Paula Skye Tallman, Armando Valdes-Velasquez, and Natalia Piland, are recipients of the HWISE Collaborative Accelerator Award (CAA), a funding opportunity to bring small teams of researchers (2-3 members) together to accelerate new theoretical, methodological, analytical, outreach, and educational collaborations related to household water insecurity HWISE funded the “Amazonian Waterscapes: Extractive Industries, Water Insecurity, and Indigenous Health and Wellbeing” group through the Collaborator Accelerator Award (CAA), by funding their project retreats to work collaboratively for a writing workshop on their collaborative paper.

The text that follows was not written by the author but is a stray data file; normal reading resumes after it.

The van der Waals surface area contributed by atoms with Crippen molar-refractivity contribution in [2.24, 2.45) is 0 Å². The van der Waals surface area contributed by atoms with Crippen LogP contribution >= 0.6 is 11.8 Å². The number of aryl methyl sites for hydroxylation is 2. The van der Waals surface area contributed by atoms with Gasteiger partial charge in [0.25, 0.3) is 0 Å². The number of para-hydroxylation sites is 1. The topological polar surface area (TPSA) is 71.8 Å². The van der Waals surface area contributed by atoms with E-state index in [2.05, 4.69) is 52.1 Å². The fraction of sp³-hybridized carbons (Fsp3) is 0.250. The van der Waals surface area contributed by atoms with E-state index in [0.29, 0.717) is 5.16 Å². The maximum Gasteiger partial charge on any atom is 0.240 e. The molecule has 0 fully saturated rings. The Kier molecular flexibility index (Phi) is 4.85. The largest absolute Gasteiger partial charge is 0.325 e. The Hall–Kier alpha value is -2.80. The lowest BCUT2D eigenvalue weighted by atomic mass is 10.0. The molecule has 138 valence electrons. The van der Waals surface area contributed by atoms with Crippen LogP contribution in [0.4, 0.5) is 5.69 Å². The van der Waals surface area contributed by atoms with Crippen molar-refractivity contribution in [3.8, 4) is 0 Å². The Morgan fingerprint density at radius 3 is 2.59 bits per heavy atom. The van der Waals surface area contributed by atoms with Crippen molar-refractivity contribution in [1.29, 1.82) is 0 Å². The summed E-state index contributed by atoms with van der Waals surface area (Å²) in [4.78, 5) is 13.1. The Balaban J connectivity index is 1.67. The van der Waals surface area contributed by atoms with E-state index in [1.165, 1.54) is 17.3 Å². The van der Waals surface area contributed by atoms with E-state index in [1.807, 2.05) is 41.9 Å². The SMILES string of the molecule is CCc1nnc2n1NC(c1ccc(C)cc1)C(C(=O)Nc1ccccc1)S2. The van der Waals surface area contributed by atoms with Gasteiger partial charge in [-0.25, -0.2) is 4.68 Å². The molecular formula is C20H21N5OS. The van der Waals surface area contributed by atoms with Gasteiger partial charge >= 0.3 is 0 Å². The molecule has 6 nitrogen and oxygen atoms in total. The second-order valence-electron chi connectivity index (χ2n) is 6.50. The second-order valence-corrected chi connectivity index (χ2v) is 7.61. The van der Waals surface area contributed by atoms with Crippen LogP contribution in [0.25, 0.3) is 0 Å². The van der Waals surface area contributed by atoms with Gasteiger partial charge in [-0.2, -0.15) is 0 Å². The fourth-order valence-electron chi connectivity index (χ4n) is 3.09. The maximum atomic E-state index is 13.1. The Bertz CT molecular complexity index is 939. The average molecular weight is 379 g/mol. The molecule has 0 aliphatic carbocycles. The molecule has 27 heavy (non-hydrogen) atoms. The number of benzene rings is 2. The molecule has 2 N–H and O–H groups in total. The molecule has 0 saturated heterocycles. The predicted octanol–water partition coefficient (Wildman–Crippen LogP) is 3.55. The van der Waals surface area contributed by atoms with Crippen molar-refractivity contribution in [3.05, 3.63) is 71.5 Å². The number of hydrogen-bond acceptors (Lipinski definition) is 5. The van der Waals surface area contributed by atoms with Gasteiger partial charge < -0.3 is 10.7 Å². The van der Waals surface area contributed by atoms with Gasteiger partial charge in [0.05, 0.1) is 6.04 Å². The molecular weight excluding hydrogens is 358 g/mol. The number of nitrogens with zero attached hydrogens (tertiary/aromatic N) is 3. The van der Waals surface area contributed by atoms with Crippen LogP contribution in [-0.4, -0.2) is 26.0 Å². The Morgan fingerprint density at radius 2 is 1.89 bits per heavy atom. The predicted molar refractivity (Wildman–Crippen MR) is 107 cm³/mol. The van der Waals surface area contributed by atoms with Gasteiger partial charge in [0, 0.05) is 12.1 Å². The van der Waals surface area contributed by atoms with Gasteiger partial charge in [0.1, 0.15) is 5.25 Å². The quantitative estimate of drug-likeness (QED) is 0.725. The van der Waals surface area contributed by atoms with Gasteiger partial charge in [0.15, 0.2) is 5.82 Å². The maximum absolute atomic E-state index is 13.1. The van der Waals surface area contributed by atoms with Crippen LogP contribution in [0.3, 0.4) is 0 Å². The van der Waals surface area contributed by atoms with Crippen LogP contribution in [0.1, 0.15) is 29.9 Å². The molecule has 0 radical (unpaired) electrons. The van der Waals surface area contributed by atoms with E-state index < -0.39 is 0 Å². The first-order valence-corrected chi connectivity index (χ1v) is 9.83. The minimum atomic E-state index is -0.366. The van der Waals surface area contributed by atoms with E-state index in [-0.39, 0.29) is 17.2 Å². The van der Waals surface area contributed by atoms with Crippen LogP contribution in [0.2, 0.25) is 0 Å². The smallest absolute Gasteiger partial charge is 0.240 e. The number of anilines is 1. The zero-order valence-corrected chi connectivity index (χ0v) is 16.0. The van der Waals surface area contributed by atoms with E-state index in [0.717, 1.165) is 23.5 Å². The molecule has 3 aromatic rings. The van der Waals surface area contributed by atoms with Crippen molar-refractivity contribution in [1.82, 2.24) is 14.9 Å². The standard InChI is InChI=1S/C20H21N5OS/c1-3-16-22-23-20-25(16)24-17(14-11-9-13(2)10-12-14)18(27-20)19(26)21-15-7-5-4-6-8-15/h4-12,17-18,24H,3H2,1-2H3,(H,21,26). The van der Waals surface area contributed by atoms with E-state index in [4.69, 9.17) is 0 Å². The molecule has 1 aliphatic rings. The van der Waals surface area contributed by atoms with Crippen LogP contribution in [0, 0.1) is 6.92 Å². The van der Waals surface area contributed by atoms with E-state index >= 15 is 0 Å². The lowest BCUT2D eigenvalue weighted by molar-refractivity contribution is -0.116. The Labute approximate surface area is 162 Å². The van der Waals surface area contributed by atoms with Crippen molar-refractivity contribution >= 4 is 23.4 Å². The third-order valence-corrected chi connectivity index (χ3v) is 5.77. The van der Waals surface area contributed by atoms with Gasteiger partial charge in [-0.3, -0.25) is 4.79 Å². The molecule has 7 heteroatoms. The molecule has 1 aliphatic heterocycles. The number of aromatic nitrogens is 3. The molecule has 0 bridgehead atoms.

The CAA supported a three-day, intensive writing workshop for the paper, “Amazonian Waterscapes: Extractive Industries, Water Insecurity, and Indigenous Health and Wellbeing” that was hosted in October 2022. Working with Loyola undergraduate, Melanie Villarmarzo, the team created a visual model showing how indigenous Amazonian communities are connected to local freshwater systems, using the socio-ecological model as a guide (Bronfenbrenner, 1979). This model of the “Amazonian human-water system” was presented by Tallman at the American Anthropological Association Annual Meeting in November 2022. The manuscript, which focuses on how extractive industries produce water insecurity by disrupting the “Amazonian human-water system” is in progress and will be submitted to the journal Ecohealth this spring. “The main brainstorming, which allowed us to outline the paper and create our central model, was made possible by HWISE.”